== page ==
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Lions Over the Top; Women Dominate with Depth as Big Ten Champs -- February 20, 2005

BLOOMINGTON, IN, February 20. THE Penn State women’s swimming and diving team wasn’t a favorite heading into the Big Ten Championships this weekend, but the Nittany Lions put on one of the most dominating performances in recent history to win their second Big Ten Championship with 693 points, according to PSU sources.

The Nittany Lions’ point total was the most by any team in the Big Ten Championships since Michigan had 788.5 in 1998, and it was the most ever recorded by a Penn State team.

Indiana finished second with 497, Wisconsin was third with 479, Michigan was fourth with 474, and Purdue took fifth with 399. Minnesota (314), Northwestern (293), Iowa (218), Illinois (203), Ohio State (199) and Michigan State (84) finished sixth through 11th, respectively.

Penn State, which is ranked No. 14 by the CSCAA, capped off a brilliant performance by breaking two more school records, and recording three more NCAA “A” cuts, including two in the 1,650-yard freestyle, where the Nittany Lions placed six of the top eight swimmers to put a stamp on its first conference championship since 2002. Penn State scored a total of 83 points out of a possible 155 in that one event alone.

Penn State head coach Bill Dorenkott was named the Big Ten Swimming Coach of the Year, while six Nittany Lion swimmers were named to the all-Big Ten first team, and two more were named to the conference’s second team. Senior Kerry Smith (Havertown, Pa.) received the Team Sportsmanship honor.

“I didn’t expect this type of performance even a little bit,” said Dorenkott, who won his second Big Ten title in just seven years overseeing the women’s program. “We surpassed all expectations in terms of point totals. We had a good meet, and you can’t argue with that, but we had some things that didn’t go the way we expected. But overall, I’m pretty darned pleased.”

Penn State had 22 of its 25 swimmers score points at the Big Ten Championships.

“Not many teams have that kind of depth,” Dorenkott said. “But even more impressive was the numbers our kids were putting up in the finals.”

“We’ve got a pretty amazing coaching staff and I’m proud of what they did to get this team ready to compete this weekend.”

Junior Amberle Biedermann (Colorado Springs, Colo.), senior Deirdre Dlugonski (Washington, Pa.), junior Sarah Haupt (Carlisle, Pa.), sophomore Erin Morris (Ft. Wayne, Ind.), freshman Lauren Preyss (Chagrin Falls, Ohio) and senior Kristen Woodring (Sinking Spring, Pa.) were all named to the first team. Sophomore Claire Hawley (Barnstable, Mass.) and senior Courtney Stanchock (Bloomsburg, Pa.) were both named to the second team.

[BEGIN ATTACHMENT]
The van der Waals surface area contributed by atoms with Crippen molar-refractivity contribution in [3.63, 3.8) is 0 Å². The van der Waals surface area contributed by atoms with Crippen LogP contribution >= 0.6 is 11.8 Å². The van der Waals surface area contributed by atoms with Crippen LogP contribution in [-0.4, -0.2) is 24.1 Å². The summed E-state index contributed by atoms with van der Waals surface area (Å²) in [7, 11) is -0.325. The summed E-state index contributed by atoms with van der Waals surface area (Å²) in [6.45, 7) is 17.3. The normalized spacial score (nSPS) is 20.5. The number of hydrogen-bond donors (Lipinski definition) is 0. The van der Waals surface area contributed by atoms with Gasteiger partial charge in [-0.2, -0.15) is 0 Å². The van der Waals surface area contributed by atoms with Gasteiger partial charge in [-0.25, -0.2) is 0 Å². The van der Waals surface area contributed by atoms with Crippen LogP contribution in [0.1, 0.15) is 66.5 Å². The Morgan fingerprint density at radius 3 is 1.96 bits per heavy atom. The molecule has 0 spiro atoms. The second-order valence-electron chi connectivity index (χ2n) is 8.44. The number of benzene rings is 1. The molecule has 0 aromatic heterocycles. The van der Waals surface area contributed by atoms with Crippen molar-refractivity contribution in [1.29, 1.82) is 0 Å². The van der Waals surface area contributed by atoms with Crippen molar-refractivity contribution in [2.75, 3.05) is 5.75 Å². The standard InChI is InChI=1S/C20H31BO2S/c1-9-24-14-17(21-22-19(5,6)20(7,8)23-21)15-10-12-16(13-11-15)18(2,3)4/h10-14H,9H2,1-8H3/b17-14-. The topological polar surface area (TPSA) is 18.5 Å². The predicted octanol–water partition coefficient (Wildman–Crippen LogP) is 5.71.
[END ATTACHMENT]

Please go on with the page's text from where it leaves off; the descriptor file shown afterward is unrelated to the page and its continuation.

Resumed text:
The Big Ten title was the second for this senior class, which includes Dlugonski, Jennifer Eberst (Clifton Park, N.Y.), Meredith Holman (Inman, S.C.), Larissa Kavchok (Emmaus, Pa.), Corey Pagnotta (Westport, Conn.), Alison Riccobono (Ypsilanti, Mich.), Lauren Semchyshen (New Fairfield, Conn.), Sara Shepherd (Nazareth, Pa.), Smith, Stanchock and Woodring.

“That, in my mind, is probably the most gratifying part of this whole experience,” Dorenkott said. “We have 11 seniors who have been an integral part of what we’ve been trying to do at Penn State over the past four, five or six years. This championship is really for them.”

If there was any doubt if Penn State could hold on to win its second Big Ten Championship after exiting Day 3 of the event with a 145 point lead, that doubt was erased after the 1,650 freestyle.

Hawley achieved the second-best time in school history to finish second in 16 minutes, 16.59 seconds, which was an NCAA qualifying time. Sophomore Margy Keefe (Cincinnati, Ohio) also achieved an NCAA “A” cut to finish fourth in 16:20.52. Morris, sophomore Nikki Collins (Carmel, Ind.), senior Meredith Holman (Inman, S.C.) and junior Patty Murphy (Medford, N.J.) finished fifth through eighth, respectively, all with NCAA “B” cut times. Sophomore Jessica Barnes (Glenmoore, Pa.) took 16th to wrap up the swim.

Morris broke Penn State’s school record in the 200 backstroke with an NCAA “A” cut time of 1:57.94, finishing second. Haupt took ninth in 1:59.67 (NCAA “B” cut), and sophomore Chelsea Frank was 14th in 2:03.02.

Preyss led all Penn State swimmers in the 100 freestyle, taking seventh with an NCAA “B” time of 50.36, while Dlugonski broke the school record with a time of 49.84 (“B” cut) to finish ninth out of the consolation finals.

Woodring finished seventh in the 200 breaststroke (2:17.61), and Stanchock took 10th (2:17.28), both with NCAA “B” cut times.

Biedermann broke the Councilman-Billingsley Aquatic Center pool record to finish first in the preliminaries of the 200 butterfly in 1:58.65. She came back in the finals to take third place in 2:00.65 (“B” cut). Senior Jennifer Eberst (Clifton Park, N.Y.) took sixth (2:01.63), and sophomore Megan Palera (Santa Maria, Calif.) finished 14th in 2:04.62.

The Nittany Lions wrapped up the championships by finishing seventh in the 400 freestyle relay in 3:22.76, another NCAA “B” cut time.

Overall, Penn State recorded 11 NCAA qualifying times in the championships. Morris, Preyss, Dlugonski, Palera, Stanchock, Woodring, Haupt, Hawley, Keefe and Biedermann all guaranteed themselves a trip to the NCAA Championships, which will take place Mar. 17-19 in West Lafayette, Ind.

Earlier in the week, Preyss broke Penn State’s 200 freestyle record while swimming the first leg of the 800 freestyle relay, and Palera broke her own school record in the 400 IM.

The Nittany Lions won four of the 21 events at the championships. Penn State’s 200- and 400-medley relay teams both took first. Biedermann won the 100 butterfly, and Woodring won the 100 breaststroke.


Results: 2005 Big Ten Women, Day Four finals